In June, WorldNetDaily's Aaron Klein made the inflammatory claim (citing his usual untraceable anonymous sources) that "dozens of ISIS members" were trained by "U.S. instructors working at a secret base in Jordan" -- something that the on-the-record evidence he cited did not back up.
Interestingly, after we highlighted Klein's dubious claim, WND altered Klein's article, adding a editor's note stating that "this story has been corrected to clarify that the fighters trained in Jordan became members of the ISIS after their training." But, again, none of the on-the-record evidence Klein cited backs this up.
That means Klein's article is still wrong, since he can't prove anything on the record and offers nothing but anonymous "informed Jordanian officials" who may have their own agenda.
Fast forward to a Sept. 11 WND article by Klein, in which he quotes a "senior Jordanian security official" -- anonymous, of course -- claiming that "The Kingdom of Jordan is deeply concerned about the Obama administration’s renewed plan to train 'moderate' rebels in Syria, believing the Syrian rebels are mostly extremists who espouse radical al-Qaida-like ideology." Klein then rehashes some of his earlier reporting -- but only some of it:
In February 2012, WND was first to report the U.S., Turkey and Jordan were running a training base for the Syrian rebels in the Jordanian town of Safawi in the country’s northern desert region.
The report has since been corroborated by numerous other media accounts.
Last March, the German weekly Der Spiegel reported Americans were training Syrian rebels in Jordan.
Quoting what it said were training participants and organizers, Der Spiegel reported it was not clear whether the Americans worked for private firms or were with the U.S. Army, but the magazine said some organizers wore uniforms.
The training in Jordan reportedly focused on use of anti-tank weaponry.
The German magazine reported some 200 men received the training over the previous three months amid U.S. plans to train a total of 1,200 members of the Free Syrian Army in two camps in the south and the east of Jordan.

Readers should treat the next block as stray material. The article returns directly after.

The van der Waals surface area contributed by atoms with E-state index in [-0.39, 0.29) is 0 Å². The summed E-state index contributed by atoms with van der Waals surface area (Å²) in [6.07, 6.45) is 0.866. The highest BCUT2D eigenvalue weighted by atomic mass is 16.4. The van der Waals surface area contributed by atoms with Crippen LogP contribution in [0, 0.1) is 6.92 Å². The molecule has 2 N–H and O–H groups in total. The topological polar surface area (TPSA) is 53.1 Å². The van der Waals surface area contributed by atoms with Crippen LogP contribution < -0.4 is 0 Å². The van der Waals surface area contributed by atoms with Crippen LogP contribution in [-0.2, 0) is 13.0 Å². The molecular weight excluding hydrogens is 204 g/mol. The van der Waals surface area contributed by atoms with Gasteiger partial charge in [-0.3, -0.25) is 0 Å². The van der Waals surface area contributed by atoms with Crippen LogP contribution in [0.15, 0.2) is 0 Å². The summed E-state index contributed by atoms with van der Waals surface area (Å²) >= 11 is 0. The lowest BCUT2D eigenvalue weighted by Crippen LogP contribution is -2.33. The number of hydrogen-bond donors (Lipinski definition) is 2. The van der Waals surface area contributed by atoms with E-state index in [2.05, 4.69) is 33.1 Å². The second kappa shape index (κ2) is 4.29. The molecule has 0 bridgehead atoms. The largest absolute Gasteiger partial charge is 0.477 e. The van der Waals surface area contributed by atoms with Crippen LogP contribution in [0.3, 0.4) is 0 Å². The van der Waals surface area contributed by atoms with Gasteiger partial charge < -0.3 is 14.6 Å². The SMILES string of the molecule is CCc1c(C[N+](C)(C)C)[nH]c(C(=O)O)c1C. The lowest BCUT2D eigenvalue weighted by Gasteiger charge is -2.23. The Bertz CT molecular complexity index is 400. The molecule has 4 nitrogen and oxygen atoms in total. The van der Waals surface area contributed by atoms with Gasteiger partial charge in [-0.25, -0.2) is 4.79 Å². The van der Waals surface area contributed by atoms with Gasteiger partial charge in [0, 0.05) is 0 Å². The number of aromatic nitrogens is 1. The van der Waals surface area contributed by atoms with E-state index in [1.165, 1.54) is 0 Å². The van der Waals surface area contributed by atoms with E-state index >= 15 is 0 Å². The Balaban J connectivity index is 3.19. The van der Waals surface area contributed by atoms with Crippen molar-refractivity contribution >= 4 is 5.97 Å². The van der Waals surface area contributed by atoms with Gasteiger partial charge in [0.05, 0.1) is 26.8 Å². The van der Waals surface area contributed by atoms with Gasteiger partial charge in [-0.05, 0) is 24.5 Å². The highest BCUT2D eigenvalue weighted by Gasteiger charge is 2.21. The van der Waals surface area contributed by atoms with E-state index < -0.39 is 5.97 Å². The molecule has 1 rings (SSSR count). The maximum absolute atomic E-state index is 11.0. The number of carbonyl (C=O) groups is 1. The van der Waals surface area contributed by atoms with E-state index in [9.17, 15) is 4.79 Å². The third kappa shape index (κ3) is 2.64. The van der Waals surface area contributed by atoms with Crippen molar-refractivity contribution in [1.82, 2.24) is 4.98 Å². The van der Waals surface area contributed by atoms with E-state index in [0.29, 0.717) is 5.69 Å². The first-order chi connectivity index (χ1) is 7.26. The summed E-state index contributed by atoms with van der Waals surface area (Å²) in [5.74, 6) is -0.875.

Britain’s Guardian newspaper also reported last March that U.S. trainers were aiding Syrian rebels in Jordan along with British and French instructors.
Reuters reported a spokesman for the U.S. Defense Department declined immediate comment on the German magazine’s report. The French foreign ministry and Britain’s foreign and defense ministries also would not comment to Reuters.
There's no mention of his earlier report that U.S. officials were training ISIS militants, or even his altered claim that people trained by the U.S. later joined ISIS.
Klein's silence is a concession that he never could back up his earlier claim. Yet rather than issuing a full correction and retraction, he apparently just wants to pretend that he never made such a claim in the first place, despite the fact that his erroneous article remains live on the WND website.
Klein has always been a sloppy reporter who puts his right-wing ideology ahead of the facts. Remember some of his other blunders -- he falsely linked an Islamic charity group to terrorists, and he falsely suggested that Fox News paid a ransom to free two kidnapped journalists.
This is why WND's desperate efforts to portray Klein as a credible writer -- such has falsely denying he's a birther -- are doomed to failure. The fact that Klein remains a prominent WND employee despite his lengthy history of blunders speaks for itself.